The first problem was that none of the sales staff had company cars: they couldn't get out there and sell. The second was that the magazine wasn't sold in any of the supermarkets. So I went round visiting them all - Tesco, Sainsbury's, Waitrose - as well as all the newsagents and wholesalers. I got a very good reception: they could see we had an established product.


Probably our biggest innovation, though, was to introduce the property section. We wanted the magazine to be the first place people would look if they wanted to buy a gorgeous house in the Cotswolds. With that in mind, we decided only to include property over 250,000 - which was a lot of money before prices went through the roof! It took several attempts to get it launched but, when we did, it affected our circulation big time. The readers might have bought it to dream, but there was no doubt that estate agents were getting the right responses!


As for editorial, there were a lot of good things already being done before we took over. What we did was to make sure there were plenty of human interest stories. In those days, we didn't have Kate Moss and that guy from Blur; we weren't so much interested in celebrities. We interviewed locals with stories to tell: a councillor, a sausage maker, or a quirky craftsman. One particularly popular series we ran was on the history of the Cotswolds: how they were built on the wool trade. Another was looking at older people participating in sport, from weightlifting to falconry.


Wildlife was with Mornay Button; and we took on Jane Garner as the regular fashion writer. To begin with, we had a few complaints from elderly ladies. One wrote to tell me: "I had to rip out the fashion pages so my husband couldn't see them. They were full of swimsuits and lingerie."


We introduced education, food and Christmas gift guides; we produced the first Cotswold Wedding Magazine, and we expanded the motoring section. It was also at this time that photography became such a vital part of the magazine.


Most important of all, though, everything we did had a Cotswold slant; everything was about being proud of the Cotswolds.


I think we sowed the seeds for the Cotswold Life you see today. We put all the elements in place; the editors who came after us simply took it to the next level.


I'm now a 'life coach', working with all kinds of people who are dissatisfied with their lives; it's about trying to help them to be happier. In a way, it's not dissimilar from the sort of thing that magazines like Cotswold Life try to do. Newspapers are all doom and gloom - they make people miserable; a magazine is about the good things that happen. Reading Cotswold Life takes your mind off tragedies and focuses you on the positive instead.



David MacDonald is a trained life coach, who also specialises in neuro-linguistic programming (NLP). For more information on his work, call him on 01242 680023 and 07726 996939, or visit www.lifecoach1.co.uk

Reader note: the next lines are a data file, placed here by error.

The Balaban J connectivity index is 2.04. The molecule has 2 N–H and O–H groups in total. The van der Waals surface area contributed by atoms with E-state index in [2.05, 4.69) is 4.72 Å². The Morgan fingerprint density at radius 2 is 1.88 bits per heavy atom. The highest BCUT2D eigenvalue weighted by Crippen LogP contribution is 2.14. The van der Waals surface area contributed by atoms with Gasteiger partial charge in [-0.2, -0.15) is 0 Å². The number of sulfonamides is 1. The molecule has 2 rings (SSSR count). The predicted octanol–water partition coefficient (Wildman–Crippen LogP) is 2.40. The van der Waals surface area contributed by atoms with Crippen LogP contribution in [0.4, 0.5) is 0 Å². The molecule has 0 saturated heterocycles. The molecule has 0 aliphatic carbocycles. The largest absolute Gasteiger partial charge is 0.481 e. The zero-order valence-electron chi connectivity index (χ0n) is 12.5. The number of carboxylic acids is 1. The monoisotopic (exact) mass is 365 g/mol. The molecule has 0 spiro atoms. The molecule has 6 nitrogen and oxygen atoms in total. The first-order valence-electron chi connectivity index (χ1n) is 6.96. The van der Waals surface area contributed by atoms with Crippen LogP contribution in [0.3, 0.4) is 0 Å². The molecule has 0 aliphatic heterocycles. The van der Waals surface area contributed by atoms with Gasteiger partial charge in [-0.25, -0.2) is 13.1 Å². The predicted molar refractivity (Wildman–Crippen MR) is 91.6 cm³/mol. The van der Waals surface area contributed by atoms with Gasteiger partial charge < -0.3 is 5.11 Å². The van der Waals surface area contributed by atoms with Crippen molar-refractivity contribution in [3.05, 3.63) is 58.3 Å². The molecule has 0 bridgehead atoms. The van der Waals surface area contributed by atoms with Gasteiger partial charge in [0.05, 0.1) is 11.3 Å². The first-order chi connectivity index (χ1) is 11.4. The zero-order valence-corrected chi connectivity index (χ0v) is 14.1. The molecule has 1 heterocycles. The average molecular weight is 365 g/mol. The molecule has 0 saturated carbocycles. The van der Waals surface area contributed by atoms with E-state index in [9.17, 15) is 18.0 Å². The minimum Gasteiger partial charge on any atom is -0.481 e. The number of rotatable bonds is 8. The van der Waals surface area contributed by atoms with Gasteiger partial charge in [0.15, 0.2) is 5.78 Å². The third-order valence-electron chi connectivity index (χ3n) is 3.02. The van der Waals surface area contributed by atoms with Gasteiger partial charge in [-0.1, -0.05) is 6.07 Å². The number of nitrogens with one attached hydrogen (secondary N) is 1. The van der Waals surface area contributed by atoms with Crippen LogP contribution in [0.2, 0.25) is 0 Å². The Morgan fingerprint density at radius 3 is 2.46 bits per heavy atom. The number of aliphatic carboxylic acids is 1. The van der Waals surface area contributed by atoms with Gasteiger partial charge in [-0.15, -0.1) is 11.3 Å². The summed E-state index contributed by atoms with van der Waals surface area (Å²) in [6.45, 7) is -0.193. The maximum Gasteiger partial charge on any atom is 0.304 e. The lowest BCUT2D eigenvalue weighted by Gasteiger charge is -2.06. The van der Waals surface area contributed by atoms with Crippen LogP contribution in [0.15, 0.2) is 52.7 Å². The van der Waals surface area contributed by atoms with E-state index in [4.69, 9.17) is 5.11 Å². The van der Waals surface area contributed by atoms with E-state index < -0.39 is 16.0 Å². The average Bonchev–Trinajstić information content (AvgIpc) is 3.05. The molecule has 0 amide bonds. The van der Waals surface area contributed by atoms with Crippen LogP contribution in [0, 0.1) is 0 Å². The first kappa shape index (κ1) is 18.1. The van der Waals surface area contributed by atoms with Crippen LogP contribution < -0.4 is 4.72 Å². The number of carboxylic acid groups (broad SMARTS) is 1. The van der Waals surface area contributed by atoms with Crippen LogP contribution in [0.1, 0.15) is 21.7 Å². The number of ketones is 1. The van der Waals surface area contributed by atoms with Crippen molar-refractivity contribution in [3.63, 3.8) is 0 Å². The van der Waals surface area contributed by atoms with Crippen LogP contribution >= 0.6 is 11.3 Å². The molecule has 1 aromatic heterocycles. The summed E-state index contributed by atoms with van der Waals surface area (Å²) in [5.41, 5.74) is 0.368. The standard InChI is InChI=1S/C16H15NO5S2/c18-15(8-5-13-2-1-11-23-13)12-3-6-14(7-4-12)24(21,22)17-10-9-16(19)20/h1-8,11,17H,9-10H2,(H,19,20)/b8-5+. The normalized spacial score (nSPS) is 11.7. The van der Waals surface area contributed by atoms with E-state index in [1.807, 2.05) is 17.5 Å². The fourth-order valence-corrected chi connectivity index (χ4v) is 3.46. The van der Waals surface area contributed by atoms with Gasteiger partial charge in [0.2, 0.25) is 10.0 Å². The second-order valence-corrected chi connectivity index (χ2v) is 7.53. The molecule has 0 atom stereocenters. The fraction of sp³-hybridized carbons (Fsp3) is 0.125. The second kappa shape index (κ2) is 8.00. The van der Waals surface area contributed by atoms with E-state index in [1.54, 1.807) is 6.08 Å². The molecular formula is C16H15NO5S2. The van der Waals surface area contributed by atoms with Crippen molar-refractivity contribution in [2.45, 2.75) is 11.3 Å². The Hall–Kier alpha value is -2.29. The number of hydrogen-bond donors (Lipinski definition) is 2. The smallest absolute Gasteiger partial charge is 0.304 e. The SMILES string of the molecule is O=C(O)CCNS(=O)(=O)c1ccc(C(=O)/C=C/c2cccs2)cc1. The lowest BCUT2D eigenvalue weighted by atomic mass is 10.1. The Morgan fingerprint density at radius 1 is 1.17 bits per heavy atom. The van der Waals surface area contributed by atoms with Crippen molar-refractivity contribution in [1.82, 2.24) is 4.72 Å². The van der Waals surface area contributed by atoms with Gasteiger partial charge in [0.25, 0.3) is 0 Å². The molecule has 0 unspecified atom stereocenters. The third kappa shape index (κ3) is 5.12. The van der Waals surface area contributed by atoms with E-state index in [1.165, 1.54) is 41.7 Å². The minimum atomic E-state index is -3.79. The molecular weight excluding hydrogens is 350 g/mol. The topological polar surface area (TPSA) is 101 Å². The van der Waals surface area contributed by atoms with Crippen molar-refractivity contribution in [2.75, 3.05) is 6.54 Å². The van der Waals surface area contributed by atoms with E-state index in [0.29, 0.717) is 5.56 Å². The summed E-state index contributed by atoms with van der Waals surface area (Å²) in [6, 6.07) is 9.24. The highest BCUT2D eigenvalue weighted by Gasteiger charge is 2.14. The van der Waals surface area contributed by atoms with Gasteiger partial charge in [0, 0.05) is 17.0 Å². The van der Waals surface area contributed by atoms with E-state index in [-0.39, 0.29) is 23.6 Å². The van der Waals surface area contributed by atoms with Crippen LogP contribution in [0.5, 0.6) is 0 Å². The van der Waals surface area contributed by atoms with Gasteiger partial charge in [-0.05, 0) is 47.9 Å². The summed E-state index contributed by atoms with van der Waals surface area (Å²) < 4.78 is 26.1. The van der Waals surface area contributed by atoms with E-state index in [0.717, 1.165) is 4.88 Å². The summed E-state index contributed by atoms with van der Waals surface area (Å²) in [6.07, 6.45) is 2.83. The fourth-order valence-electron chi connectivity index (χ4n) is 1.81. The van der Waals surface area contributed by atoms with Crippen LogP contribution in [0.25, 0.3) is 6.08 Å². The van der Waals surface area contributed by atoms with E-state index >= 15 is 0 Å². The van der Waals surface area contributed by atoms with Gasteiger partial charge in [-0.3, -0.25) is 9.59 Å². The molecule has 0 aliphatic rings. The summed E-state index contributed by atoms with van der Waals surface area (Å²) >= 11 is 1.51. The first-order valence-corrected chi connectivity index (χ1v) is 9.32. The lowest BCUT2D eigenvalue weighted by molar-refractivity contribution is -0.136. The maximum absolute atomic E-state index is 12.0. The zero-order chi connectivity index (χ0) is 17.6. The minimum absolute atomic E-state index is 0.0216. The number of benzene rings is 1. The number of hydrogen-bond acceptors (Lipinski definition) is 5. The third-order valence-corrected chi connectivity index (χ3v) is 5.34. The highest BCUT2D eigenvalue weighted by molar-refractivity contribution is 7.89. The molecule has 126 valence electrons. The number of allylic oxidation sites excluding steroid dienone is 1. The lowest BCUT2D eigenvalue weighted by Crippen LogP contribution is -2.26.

Peter Waters was publisher of Cotswold Life magazine from October 2001 to December 2005. He is now deputy editor of Norfolk's Eastern Daily Press, the country's biggest-selling regional morning newspaper.



Did you know that the Cotswolds stretches to Wales? In my early days as publisher and editor of Cotswold Life the circulation manager used to say that was how far I'd distribute the magazine if it meant selling a few more copies. I used to raise an eyebrow, as if to ask: well, why not?



In my four years on the title I don't think we ever established exactly where the Cotswolds' geographical boundaries lay, but it made for an interesting debate with people I met. Did it end in the north at Chipping Campden? Or push on to Stratford and perhaps beyond? Was Bourton its eastern perimeter, or possibly Witney? Did it go over the Severn into the Forest; beyond the Thames south to Malmesbury? The most obvious explanation was that it encompassed the stone walls, rolling pastures and upland sheep pens (hence Cots-wold) along the limestone ridge from Shipston-on-Stour to Bath, but I'd like to disagree. In my limited experience the Cotswolds is less a place and more a spirit, as elusive as Brigadoon if you move here and don't care to assimilate.



A year after I became publisher, I read an article in The Times that said the Cotswolds were populated by bored husband-swapping housewives who made plum jam, dressed in leather trousers and - this still makes me laugh - 'wore the post-orgasmic look of the lingerie models in Cotswold Life magazine'. As often with these things, it probably said more about the author than her subject. Does this caricature exist? If she does, there's a few men who'd like to meet her, but then there's the other clich of the Labrador-walking, welly-wearing Barbour brigade. How accurate is that? Sure, you'll see a few of them at Badminton or the National Hunt Festival, but they're far from the majority. Neither are the culture vultures seen at countless festivals.